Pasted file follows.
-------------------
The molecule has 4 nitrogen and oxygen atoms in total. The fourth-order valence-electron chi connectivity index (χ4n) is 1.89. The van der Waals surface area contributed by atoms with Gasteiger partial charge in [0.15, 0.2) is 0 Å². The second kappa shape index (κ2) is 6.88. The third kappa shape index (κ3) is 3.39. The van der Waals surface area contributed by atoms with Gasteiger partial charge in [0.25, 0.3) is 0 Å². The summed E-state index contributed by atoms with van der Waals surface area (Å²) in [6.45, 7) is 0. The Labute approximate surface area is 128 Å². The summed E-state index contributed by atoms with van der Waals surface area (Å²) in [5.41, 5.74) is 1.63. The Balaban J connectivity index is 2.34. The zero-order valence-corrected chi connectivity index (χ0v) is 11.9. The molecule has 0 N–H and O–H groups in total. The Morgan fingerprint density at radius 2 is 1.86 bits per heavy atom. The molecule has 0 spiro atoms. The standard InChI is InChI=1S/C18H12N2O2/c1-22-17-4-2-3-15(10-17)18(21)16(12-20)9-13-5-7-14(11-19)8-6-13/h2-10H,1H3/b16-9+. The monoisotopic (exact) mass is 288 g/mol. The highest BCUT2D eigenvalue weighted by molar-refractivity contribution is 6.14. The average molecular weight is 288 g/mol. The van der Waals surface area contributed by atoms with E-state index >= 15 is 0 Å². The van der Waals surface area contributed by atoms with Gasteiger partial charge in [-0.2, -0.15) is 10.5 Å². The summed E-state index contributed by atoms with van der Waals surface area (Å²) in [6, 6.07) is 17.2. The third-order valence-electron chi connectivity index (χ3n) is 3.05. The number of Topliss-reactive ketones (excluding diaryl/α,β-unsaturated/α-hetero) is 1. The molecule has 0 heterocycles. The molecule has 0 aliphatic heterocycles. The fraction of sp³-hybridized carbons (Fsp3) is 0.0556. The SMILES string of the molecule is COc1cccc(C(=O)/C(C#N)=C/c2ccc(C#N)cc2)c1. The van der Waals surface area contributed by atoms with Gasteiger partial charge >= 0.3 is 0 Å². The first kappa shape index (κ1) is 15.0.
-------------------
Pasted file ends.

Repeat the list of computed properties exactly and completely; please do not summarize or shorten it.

The molecule has 4 nitrogen and oxygen atoms in total. The fourth-order valence-electron chi connectivity index (χ4n) is 1.89. The van der Waals surface area contributed by atoms with Gasteiger partial charge in [0.15, 0.2) is 0 Å². The second kappa shape index (κ2) is 6.88. The third kappa shape index (κ3) is 3.39. The van der Waals surface area contributed by atoms with Gasteiger partial charge in [0.25, 0.3) is 0 Å². The summed E-state index contributed by atoms with van der Waals surface area (Å²) in [6.45, 7) is 0. The Labute approximate surface area is 128 Å². The summed E-state index contributed by atoms with van der Waals surface area (Å²) in [5.41, 5.74) is 1.63. The Balaban J connectivity index is 2.34. The zero-order valence-corrected chi connectivity index (χ0v) is 11.9. The molecule has 0 N–H and O–H groups in total. The Morgan fingerprint density at radius 2 is 1.86 bits per heavy atom. The molecule has 0 spiro atoms. The standard InChI is InChI=1S/C18H12N2O2/c1-22-17-4-2-3-15(10-17)18(21)16(12-20)9-13-5-7-14(11-19)8-6-13/h2-10H,1H3/b16-9+. The monoisotopic (exact) mass is 288 g/mol. The highest BCUT2D eigenvalue weighted by molar-refractivity contribution is 6.14. The average molecular weight is 288 g/mol. The van der Waals surface area contributed by atoms with E-state index >= 15 is 0 Å². The van der Waals surface area contributed by atoms with Gasteiger partial charge in [-0.2, -0.15) is 10.5 Å². The summed E-state index contributed by atoms with van der Waals surface area (Å²) in [6, 6.07) is 17.2. The third-order valence-electron chi connectivity index (χ3n) is 3.05. The number of Topliss-reactive ketones (excluding diaryl/α,β-unsaturated/α-hetero) is 1. The molecule has 0 heterocycles. The molecule has 0 aliphatic heterocycles. The fraction of sp³-hybridized carbons (Fsp3) is 0.0556. The SMILES string of the molecule is COc1cccc(C(=O)/C(C#N)=C/c2ccc(C#N)cc2)c1. The van der Waals surface area contributed by atoms with Gasteiger partial charge >= 0.3 is 0 Å². The first kappa shape index (κ1) is 15.0.